Balancing the wooden canoe, all my gear inside, all I need for two days on the Kedgwick River in the company of other women.
Small rivers run from wrist to elbow as I lift and dip the oars.
An eagle glides overhead. A lynx considers us from the forest's edge.
From the other canoes, laughter, conversations in French and English.
Someone is hungry.
Someone has to pee.
Someone is overwhelmed by the wonder of it all.
DNA tells the story: A screen grab from Ancestry.com showing where my ancestors lived in the 1700s
On a consulting assignment in New Brunswick, Canada, in a conversation over dinner with my new clients, I made an offhand comment about a French-Canadian great-grandmother and how some of my ancestors migrated from Canada to Louisiana. “Your ancestors must have been driven out during the Acadian Expulsion,” they said. “That means you have Acadian blood!"
That conversation led to hours spent researching my ancestry and the discovery that my people were indeed among among the earliest settlers in Port Royal, in modern-day Nova Scotia, tracing back to a sea captain named Pierre Arsenault who is believed to have sailed from France in about 1671.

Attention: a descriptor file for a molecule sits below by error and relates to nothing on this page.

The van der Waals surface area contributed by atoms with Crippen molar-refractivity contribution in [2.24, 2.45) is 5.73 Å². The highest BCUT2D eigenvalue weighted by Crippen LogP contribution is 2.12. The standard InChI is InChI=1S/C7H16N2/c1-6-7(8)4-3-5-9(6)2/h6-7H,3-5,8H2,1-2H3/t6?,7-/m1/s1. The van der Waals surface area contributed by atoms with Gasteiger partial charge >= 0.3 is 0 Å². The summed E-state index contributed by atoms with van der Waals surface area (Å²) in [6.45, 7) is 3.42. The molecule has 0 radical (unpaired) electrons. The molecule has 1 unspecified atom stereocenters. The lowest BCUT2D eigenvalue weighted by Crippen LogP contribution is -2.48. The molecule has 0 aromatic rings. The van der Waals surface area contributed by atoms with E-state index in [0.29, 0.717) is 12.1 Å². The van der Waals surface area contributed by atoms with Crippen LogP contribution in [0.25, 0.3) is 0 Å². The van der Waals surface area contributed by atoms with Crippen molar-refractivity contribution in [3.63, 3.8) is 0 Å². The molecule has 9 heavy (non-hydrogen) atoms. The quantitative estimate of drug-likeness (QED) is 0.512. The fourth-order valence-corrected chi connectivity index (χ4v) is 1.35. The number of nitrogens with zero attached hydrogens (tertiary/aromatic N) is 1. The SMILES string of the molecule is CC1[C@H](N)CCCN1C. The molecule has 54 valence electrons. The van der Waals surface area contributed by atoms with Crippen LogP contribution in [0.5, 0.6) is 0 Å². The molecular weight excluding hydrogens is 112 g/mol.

My father glorified our Irish heritage, claiming that we were descended from the Irish King O’Laoghaire (“O’Leary”). I do love Ireland and recall, during my first visit there, feeling gobsmacked by déjà vu when I came upon a vista of horses grazing in a green field against a wild sea. These days, however, after nearly four years of regular travel to New Brunswick, I think of myself as a Lost Acadian, who found her way to Maritime Canada by pure dumb luck.
Or was it?
We are bound to our ancestors by delicate strands of DNA. Might DNA also explain why I fell in love with the French language at the age of 12? Why, when I was planning my first trip to Europe, it had to be France? Or how I ended up in Fredericton, New Brunswick, working a project led by a woman with the last name Arsenault—my newly discovered distant cousin?
Is there something in our DNA that pulls us toward the stories and places of our ancestors?
My dear friends Deb and Denise braved a wicked winter storm to fly from New Brunswick, Canada, to spend a few days with me two weeks after my brain surgery. They brought wonderful coffee and other gifts from Acadie. They cooked gorgeous, healthful food and took me on outings (since I wasn't yet cleared to drive). They even tried to repair my dishwasher. In spite of a call to Deb's husband, Phil, the attempt was unsuccessful--but O! the entertainment value!